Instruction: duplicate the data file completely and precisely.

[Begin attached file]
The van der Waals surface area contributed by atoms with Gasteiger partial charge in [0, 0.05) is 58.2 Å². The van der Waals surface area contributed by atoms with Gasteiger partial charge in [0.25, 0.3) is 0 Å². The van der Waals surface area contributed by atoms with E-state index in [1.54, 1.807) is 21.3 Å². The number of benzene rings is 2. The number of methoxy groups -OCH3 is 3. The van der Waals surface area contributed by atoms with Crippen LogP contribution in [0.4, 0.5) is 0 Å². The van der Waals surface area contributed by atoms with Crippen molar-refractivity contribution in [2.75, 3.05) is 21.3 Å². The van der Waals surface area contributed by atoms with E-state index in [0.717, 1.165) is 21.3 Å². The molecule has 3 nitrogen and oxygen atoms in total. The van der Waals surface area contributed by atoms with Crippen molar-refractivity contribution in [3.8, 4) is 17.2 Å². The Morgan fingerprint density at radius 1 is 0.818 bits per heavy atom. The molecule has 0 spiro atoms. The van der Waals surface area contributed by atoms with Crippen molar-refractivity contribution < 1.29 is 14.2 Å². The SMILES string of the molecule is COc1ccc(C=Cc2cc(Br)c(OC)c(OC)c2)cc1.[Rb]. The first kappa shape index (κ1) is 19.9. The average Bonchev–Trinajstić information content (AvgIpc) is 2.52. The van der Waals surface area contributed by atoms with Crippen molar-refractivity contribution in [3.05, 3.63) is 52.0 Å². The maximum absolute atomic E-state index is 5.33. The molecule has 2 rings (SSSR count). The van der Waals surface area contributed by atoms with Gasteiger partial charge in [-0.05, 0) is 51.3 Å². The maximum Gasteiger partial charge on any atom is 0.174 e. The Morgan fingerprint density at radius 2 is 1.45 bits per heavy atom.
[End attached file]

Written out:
The van der Waals surface area contributed by atoms with Gasteiger partial charge in [0, 0.05) is 58.2 Å². The van der Waals surface area contributed by atoms with Gasteiger partial charge in [0.25, 0.3) is 0 Å². The van der Waals surface area contributed by atoms with E-state index in [1.54, 1.807) is 21.3 Å². The number of benzene rings is 2. The number of methoxy groups -OCH3 is 3. The van der Waals surface area contributed by atoms with Crippen LogP contribution in [0.4, 0.5) is 0 Å². The van der Waals surface area contributed by atoms with Crippen molar-refractivity contribution in [2.75, 3.05) is 21.3 Å². The van der Waals surface area contributed by atoms with E-state index in [0.717, 1.165) is 21.3 Å². The molecule has 3 nitrogen and oxygen atoms in total. The van der Waals surface area contributed by atoms with Crippen molar-refractivity contribution in [3.8, 4) is 17.2 Å². The Morgan fingerprint density at radius 1 is 0.818 bits per heavy atom. The molecule has 0 spiro atoms. The van der Waals surface area contributed by atoms with Crippen molar-refractivity contribution < 1.29 is 14.2 Å². The SMILES string of the molecule is COc1ccc(C=Cc2cc(Br)c(OC)c(OC)c2)cc1.[Rb]. The first kappa shape index (κ1) is 19.9. The average Bonchev–Trinajstić information content (AvgIpc) is 2.52. The van der Waals surface area contributed by atoms with Crippen molar-refractivity contribution in [3.05, 3.63) is 52.0 Å². The maximum absolute atomic E-state index is 5.33. The molecule has 2 rings (SSSR count). The van der Waals surface area contributed by atoms with Gasteiger partial charge in [-0.05, 0) is 51.3 Å². The maximum Gasteiger partial charge on any atom is 0.174 e. The Morgan fingerprint density at radius 2 is 1.45 bits per heavy atom.